March 10, 2017By Kevin Hess
With the tipoff of March Madness this week, the fun and excitement of office pools and game-related chatter will be spilling into the workplace. In fact, nearly $3 billion will be wagered on the NCAA Tournament in office pools alone. In total, an estimated 77 million employees plan to participate in tournament-related activities—from researching and creating their brackets, to watching games in the break room or streaming them on office computers.
Although this can certainly boost employee morale and engagement, it may also lead to lost productivity, put added strain on employer resources and even leave businesses vulnerable to legal liability. To mitigate these risks, employers must develop a proactive approach to managing March Madness in the workplace.
All fun and games or a risky gamble?
March Madness captures the attention of millions of workers every year. From the time the matchups are released on a late Sunday afternoon until the nets are cut down, you can bet that employees across the nation are devoting precious time "on the clock" to researching brackets, organizing pools or just watching the games. Even the non-sports fans will be sucked in, as office pools are circulated and everyone is encouraged to toss in some money for their chance at the prize. But is this a harmless activity, or should employers be concerned about the potential legal issues surrounding March Madness?
Pools at work are very common. Technically, these office pools are illegal in Ohio and any other state that prohibits sports gambling, and those who participate are breaking the law. Moreover, office pools may violate those company policies prohibiting illegal activity at work. Of course, there seems to be an implied exception for small-stakes pools related to March Madness and the Super Bowl. It would be quite surprising to see the police raiding your office and busting up a $20 office pool. Even those law-abiding employees who know that they could get fired for transacting illegal business on company time don't usually consider office pools to fall under this prohibition.
Despite the potential legal risks, many employers turn a blind eye and embrace these office pools as a way of maintaining morale, building camaraderie and allowing informal bonding among employees who might not otherwise be social at work.
Managing March Madness in the workplace
Certainly, office pools—
if done the right way—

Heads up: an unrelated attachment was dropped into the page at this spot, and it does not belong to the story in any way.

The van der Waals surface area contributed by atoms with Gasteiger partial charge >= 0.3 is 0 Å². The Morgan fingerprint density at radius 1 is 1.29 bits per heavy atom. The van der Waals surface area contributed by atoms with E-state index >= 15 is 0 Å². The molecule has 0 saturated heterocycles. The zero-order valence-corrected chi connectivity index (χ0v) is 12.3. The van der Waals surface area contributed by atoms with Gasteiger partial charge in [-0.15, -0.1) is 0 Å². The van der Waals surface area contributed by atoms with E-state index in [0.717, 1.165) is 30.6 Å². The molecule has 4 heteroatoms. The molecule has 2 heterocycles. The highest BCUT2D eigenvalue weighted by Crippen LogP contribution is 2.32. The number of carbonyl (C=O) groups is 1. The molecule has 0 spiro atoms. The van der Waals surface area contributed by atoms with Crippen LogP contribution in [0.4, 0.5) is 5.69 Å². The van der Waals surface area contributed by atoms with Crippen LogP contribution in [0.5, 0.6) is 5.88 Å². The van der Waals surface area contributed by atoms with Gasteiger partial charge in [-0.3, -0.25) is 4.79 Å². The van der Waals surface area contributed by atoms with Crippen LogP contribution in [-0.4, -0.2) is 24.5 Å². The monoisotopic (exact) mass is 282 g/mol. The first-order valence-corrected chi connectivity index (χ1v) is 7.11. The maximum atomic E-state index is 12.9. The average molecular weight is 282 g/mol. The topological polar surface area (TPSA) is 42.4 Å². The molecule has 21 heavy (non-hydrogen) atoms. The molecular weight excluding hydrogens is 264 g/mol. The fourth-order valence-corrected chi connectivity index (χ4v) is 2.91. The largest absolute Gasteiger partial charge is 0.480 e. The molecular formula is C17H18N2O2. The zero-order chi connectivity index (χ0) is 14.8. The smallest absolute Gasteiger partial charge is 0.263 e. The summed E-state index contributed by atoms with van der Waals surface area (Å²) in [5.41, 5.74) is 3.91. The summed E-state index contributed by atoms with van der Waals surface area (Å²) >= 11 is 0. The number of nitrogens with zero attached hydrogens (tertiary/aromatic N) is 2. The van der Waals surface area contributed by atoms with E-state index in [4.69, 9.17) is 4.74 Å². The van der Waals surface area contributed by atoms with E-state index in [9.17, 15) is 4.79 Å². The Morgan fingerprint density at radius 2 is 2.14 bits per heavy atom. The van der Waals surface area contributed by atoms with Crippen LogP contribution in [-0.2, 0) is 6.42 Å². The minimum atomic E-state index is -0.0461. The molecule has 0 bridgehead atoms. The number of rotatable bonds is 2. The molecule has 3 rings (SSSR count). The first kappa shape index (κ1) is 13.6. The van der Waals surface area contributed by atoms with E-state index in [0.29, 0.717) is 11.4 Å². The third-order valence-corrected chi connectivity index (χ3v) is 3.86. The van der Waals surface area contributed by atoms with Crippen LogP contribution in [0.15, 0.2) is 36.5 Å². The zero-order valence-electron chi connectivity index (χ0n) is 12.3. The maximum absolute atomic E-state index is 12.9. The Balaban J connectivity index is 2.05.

can be a good thing in the workplace. However, employers should not encourage pools, and certainly should never sponsor them. They should also refrain from pressuring anyone to participate in an office pool, and the stakes should be kept small ($20 or less per pool entry). Finally, employers should ensure that 100 percent of the proceeds go to the winners.
Employees are advised to check with their supervisors before starting a pool in the workplace. Employers have every right to discipline and even terminate employees who conduct illegal business at work, and employees don't have a constitutional right to enter an NCAA pool at work. The best way to avoid problems is to be upfront and clear.
Perhaps a bigger problem in the workplace is the lost productivity resulting from watching the games, absences, water-cooler talk and other pool-related gossip. Now that the games are available for viewing online and without charge, lost productivity has grown exponentially to be an even greater issue.
Years ago, employers' concerns circled around the use of company computers or the intranet at work for tournament-related activities. However, with the ever-increasing capabilities of smart phones, employees are more than capable of catching all the games on their personal phones or tablets. Of course, use of personal electronic devices may also be covered by company policies. The important thing to remember is to be uniform in your application of any company policies as it relates to March Madness office pools.
According to a recent report by outplacement firm Challenger, Gray & Christmas, 20 percent of American workers participated in office pools last year. It also estimated that the loss of productivity associated with the opening week of March Madness cost employers nearly $4 billion in lost revenue.
Although this estimate may run high, there is no doubt that the NCAA Tournament impacts both employees and their work. Employers can always clamp down on prohibiting office pools, but should understand that employee morale may suffer. The savvy employer will strike a balance that allows employees to enjoy participating in March Madness pools while continuing to produce high-quality work.
Hess is a partner at the Columbus office of Fisher Phillips, a national
management-side labor and employment law firm.